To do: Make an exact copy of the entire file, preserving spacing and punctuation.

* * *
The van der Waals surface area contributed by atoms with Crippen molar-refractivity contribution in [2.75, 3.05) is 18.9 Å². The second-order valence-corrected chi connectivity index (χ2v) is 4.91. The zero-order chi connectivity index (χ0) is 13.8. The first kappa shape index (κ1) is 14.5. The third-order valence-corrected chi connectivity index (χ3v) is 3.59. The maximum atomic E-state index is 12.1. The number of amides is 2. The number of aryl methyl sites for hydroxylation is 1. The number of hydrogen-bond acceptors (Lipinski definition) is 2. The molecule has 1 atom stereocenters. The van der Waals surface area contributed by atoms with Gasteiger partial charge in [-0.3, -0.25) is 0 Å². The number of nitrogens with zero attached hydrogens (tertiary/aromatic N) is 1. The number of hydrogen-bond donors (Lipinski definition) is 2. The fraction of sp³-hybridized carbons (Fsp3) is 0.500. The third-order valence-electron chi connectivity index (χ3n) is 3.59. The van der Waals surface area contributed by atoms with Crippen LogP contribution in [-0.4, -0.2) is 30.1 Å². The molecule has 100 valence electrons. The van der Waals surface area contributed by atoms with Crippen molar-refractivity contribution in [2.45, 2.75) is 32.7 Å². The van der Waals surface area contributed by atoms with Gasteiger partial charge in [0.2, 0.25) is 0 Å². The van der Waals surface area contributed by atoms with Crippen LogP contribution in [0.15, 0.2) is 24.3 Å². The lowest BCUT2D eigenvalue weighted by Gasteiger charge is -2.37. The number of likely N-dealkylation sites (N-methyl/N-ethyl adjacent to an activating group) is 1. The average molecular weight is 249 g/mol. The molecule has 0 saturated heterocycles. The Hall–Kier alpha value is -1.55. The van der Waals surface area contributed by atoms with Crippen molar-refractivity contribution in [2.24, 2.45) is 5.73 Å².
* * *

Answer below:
The van der Waals surface area contributed by atoms with Crippen molar-refractivity contribution in [2.75, 3.05) is 18.9 Å². The second-order valence-corrected chi connectivity index (χ2v) is 4.91. The zero-order chi connectivity index (χ0) is 13.8. The first kappa shape index (κ1) is 14.5. The third-order valence-corrected chi connectivity index (χ3v) is 3.59. The maximum atomic E-state index is 12.1. The number of amides is 2. The number of aryl methyl sites for hydroxylation is 1. The number of hydrogen-bond acceptors (Lipinski definition) is 2. The molecule has 1 atom stereocenters. The van der Waals surface area contributed by atoms with Gasteiger partial charge in [-0.3, -0.25) is 0 Å². The number of nitrogens with zero attached hydrogens (tertiary/aromatic N) is 1. The number of hydrogen-bond donors (Lipinski definition) is 2. The fraction of sp³-hybridized carbons (Fsp3) is 0.500. The third-order valence-electron chi connectivity index (χ3n) is 3.59. The van der Waals surface area contributed by atoms with Crippen LogP contribution in [-0.4, -0.2) is 30.1 Å². The molecule has 100 valence electrons. The van der Waals surface area contributed by atoms with Crippen molar-refractivity contribution in [2.45, 2.75) is 32.7 Å². The van der Waals surface area contributed by atoms with Gasteiger partial charge in [0.2, 0.25) is 0 Å². The van der Waals surface area contributed by atoms with Crippen LogP contribution in [0.15, 0.2) is 24.3 Å². The lowest BCUT2D eigenvalue weighted by Gasteiger charge is -2.37. The number of likely N-dealkylation sites (N-methyl/N-ethyl adjacent to an activating group) is 1. The average molecular weight is 249 g/mol. The molecule has 0 saturated heterocycles. The Hall–Kier alpha value is -1.55. The van der Waals surface area contributed by atoms with Crippen molar-refractivity contribution in [2.24, 2.45) is 5.73 Å².